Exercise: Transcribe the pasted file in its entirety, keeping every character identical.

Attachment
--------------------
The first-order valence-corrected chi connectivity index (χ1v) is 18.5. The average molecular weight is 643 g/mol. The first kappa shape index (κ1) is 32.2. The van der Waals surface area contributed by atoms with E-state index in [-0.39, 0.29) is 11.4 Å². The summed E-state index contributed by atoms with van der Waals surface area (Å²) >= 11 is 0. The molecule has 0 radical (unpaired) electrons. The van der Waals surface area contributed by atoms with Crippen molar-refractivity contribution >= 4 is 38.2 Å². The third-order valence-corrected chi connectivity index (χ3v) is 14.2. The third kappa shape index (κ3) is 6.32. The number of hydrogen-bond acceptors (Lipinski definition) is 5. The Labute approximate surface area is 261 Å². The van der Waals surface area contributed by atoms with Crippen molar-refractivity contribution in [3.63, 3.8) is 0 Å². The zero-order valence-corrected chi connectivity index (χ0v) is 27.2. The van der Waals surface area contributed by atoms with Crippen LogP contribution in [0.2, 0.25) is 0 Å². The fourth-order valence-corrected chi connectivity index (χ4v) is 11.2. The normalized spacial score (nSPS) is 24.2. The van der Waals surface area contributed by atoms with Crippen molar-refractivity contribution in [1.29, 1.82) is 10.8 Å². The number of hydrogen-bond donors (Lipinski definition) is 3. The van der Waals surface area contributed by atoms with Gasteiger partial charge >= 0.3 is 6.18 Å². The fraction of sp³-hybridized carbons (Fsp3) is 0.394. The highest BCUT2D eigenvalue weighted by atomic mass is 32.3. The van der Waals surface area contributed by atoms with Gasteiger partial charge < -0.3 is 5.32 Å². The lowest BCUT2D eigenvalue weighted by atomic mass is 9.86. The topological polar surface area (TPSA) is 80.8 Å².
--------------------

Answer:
The first-order valence-corrected chi connectivity index (χ1v) is 18.5. The average molecular weight is 643 g/mol. The first kappa shape index (κ1) is 32.2. The van der Waals surface area contributed by atoms with E-state index in [-0.39, 0.29) is 11.4 Å². The summed E-state index contributed by atoms with van der Waals surface area (Å²) >= 11 is 0. The molecule has 0 radical (unpaired) electrons. The van der Waals surface area contributed by atoms with Crippen molar-refractivity contribution >= 4 is 38.2 Å². The third-order valence-corrected chi connectivity index (χ3v) is 14.2. The third kappa shape index (κ3) is 6.32. The number of hydrogen-bond acceptors (Lipinski definition) is 5. The Labute approximate surface area is 261 Å². The van der Waals surface area contributed by atoms with Crippen molar-refractivity contribution in [3.63, 3.8) is 0 Å². The zero-order valence-corrected chi connectivity index (χ0v) is 27.2. The van der Waals surface area contributed by atoms with Crippen LogP contribution in [0.2, 0.25) is 0 Å². The fourth-order valence-corrected chi connectivity index (χ4v) is 11.2. The normalized spacial score (nSPS) is 24.2. The van der Waals surface area contributed by atoms with Crippen molar-refractivity contribution in [1.29, 1.82) is 10.8 Å². The number of hydrogen-bond donors (Lipinski definition) is 3. The van der Waals surface area contributed by atoms with Gasteiger partial charge >= 0.3 is 6.18 Å². The fraction of sp³-hybridized carbons (Fsp3) is 0.394. The highest BCUT2D eigenvalue weighted by atomic mass is 32.3. The van der Waals surface area contributed by atoms with Gasteiger partial charge < -0.3 is 5.32 Å². The lowest BCUT2D eigenvalue weighted by atomic mass is 9.86. The topological polar surface area (TPSA) is 80.8 Å².